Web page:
Dealing with Data: Estimating Models with Variable Stage Durations

If the mean, variance and correlations of stage durations are important, how can we estimate models that take such realism into account? We will address this question for different types of data – on marked or unmarked individuals, with distinct cohorts or not – and highlight important open problems.

Statistical models for marked individuals

When data are collected on the stage category of marked individuals through time, there is potential for estimating more detailed models more accurately than when only groups can be counted without individual identities. Interestingly, plant and animal ecologists often employ different methods for individual data. This has occurred not just because animal mark-recapture models must accommodate imperfect detection but also because of different ecological considerations. Plant ecologists have often directly estimated stage transitions from the proportion of individuals that change stages between samples, effectively ignoring individual identity. However, use of individual history and generalised linear mixed models (Ehrlén 2000; Gremer et al. 2012; Chu & Adler 2014) are examples of more detailed models allowing individual random effects and/or non-Markovian dynamics. In cases with size data, researchers are moving away from artificial size classes towards continuously size-structured integral projection models (Ellner & Rees 2006).

Animal ecologists must often accommodate imperfect detection and hence embed models of demographic transitions in capture–recapture models, which are usually age structured. More general multistratum capture–recapture methods (Brownie et al. 1993) allow animal states, including stages, to be modelled. These methods are often applied to estimate movement between sites, in which case state corresponds to site, or physiological states, such as breeders and non-breeders. In most analyses, transitions between states are modelled with Markov chains. They therefore suffer the same limitations in their treatment of delays and varying durations as previously discussed for matrix models. However, exceptions to the Markov assumption have been considered by letting the probability of state transitions depend on multiple preceding states (Brownie et al. 1993; Pradel 2005).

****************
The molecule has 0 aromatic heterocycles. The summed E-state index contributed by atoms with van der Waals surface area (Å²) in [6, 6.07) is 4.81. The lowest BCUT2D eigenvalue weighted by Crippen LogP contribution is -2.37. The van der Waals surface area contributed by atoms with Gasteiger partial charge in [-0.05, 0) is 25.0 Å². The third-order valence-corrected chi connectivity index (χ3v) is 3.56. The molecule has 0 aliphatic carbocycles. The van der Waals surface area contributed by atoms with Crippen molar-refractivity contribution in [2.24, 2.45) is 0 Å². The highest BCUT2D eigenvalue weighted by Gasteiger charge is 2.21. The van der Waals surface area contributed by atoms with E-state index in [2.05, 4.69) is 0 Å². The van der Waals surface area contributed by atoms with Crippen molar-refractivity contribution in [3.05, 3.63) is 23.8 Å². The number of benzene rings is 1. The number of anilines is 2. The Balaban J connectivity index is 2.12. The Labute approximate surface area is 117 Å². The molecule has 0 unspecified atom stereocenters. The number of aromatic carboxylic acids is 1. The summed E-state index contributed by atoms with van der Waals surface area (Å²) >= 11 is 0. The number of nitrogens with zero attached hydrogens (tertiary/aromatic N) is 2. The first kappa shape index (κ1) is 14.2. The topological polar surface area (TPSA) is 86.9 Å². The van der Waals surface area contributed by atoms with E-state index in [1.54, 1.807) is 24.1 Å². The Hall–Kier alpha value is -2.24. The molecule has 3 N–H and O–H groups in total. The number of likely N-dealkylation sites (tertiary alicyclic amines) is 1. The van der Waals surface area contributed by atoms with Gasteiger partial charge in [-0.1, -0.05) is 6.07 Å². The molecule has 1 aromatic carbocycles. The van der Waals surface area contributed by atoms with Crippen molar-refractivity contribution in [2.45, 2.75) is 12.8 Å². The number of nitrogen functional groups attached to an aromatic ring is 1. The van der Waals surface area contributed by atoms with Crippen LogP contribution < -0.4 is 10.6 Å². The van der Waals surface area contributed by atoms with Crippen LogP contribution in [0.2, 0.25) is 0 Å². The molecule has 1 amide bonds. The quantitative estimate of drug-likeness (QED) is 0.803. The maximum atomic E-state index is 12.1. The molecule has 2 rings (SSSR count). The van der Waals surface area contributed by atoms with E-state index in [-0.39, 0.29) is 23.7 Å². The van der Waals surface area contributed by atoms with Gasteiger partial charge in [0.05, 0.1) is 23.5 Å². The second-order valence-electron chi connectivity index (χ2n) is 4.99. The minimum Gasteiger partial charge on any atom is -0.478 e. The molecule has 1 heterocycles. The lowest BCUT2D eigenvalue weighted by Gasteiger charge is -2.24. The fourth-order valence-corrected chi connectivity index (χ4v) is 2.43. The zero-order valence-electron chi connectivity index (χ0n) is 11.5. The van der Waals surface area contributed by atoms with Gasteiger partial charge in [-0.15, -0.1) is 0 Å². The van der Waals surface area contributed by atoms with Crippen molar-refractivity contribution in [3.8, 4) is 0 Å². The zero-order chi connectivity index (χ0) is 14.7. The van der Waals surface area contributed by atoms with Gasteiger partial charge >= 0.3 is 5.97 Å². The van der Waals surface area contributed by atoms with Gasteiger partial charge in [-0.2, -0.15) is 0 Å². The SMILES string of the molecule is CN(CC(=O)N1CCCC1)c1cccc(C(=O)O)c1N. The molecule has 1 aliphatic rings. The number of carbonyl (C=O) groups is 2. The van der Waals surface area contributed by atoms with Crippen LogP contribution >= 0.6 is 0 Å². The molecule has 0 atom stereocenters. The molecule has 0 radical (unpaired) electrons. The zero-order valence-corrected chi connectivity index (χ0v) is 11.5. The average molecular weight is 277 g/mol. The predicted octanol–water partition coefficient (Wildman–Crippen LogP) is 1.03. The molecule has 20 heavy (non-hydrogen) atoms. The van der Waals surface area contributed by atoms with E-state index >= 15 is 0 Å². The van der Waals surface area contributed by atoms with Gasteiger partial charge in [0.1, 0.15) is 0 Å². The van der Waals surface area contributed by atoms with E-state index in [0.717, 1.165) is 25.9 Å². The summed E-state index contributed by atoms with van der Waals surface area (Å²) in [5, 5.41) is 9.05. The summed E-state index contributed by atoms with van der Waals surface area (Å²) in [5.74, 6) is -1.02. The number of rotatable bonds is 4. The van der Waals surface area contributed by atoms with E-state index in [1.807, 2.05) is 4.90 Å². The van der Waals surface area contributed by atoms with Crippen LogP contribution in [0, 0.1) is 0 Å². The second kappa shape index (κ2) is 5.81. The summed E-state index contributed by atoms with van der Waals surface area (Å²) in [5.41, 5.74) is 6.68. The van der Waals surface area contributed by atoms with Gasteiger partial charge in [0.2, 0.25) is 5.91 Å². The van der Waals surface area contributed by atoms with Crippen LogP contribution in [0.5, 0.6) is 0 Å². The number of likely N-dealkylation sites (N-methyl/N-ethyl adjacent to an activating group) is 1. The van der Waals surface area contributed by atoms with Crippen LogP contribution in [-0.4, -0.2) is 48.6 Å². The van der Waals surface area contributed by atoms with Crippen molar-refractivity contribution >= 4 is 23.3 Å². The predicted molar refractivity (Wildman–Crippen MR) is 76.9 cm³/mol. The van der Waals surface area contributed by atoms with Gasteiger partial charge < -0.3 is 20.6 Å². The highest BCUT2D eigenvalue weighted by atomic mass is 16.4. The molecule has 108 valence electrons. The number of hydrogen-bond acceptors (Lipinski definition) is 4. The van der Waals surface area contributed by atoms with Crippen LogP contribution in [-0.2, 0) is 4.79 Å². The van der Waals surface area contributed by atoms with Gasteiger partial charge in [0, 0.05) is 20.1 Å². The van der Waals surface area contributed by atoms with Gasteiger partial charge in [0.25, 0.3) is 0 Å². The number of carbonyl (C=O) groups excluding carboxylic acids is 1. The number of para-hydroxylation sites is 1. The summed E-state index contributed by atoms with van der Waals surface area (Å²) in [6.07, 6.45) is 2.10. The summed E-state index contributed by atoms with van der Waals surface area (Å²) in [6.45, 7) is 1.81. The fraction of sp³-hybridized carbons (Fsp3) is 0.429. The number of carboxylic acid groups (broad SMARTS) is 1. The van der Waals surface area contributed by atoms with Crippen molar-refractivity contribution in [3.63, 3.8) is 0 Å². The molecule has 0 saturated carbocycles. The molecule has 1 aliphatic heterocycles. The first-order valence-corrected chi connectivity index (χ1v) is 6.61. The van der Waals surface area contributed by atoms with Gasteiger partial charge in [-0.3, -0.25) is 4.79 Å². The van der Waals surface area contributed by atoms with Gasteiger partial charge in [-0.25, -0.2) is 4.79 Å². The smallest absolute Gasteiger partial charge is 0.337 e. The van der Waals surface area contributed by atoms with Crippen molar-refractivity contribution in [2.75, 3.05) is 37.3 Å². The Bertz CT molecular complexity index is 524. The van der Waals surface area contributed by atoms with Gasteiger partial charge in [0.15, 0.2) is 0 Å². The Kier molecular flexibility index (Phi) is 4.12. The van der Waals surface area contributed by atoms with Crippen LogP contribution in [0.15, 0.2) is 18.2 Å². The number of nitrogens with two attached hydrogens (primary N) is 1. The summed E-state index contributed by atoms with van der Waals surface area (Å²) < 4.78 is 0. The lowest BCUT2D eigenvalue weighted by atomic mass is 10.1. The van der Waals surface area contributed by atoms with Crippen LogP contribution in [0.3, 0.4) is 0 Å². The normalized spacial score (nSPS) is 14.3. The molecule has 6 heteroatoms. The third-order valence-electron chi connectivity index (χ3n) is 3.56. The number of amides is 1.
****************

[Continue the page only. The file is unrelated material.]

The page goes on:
A promising direction for individual data is to estimate distributions of the time spent in each stage by drawing on the extensive field of ‘survival’ analysis (Lawless 2003). This would represent taking the core idea of stage-duration distribution models for unmarked cohorts and applying it with more informative individual data. In the parlance of survival analysis, individual data are often interval censored, meaning that exact times of stage transitions are not observed. Instead, the stage of individuals at chosen times is recorded, and any transition is known to have occurred only within an interval between observations (Scranton et al. 2013). When individuals enter a study at unknown age, the data would be right censored. In such a model, the time an individual has been in a stage could represent an individual state in the multistratum capture–recapture framework. Correlations within individuals (or subpopulations) could be incorporated either as random effects or via copula models. The combination of censored data, multiple stages, correlations and possibly imperfect detection would require non-trivial adaptation of existing survival analysis methods. Such data could also potentially allow separation of environmental stochasticity and cohort effects. Finally, such models could be compared to models that simply supplement stage with age (Chu & Adler 2014). In summary, there is a large subfield of statistics for estimating distribution models of time durations that could be tapped more thoroughly for estimating models of stage or state durations in many areas of ecology.

Statistical models for data without marked individuals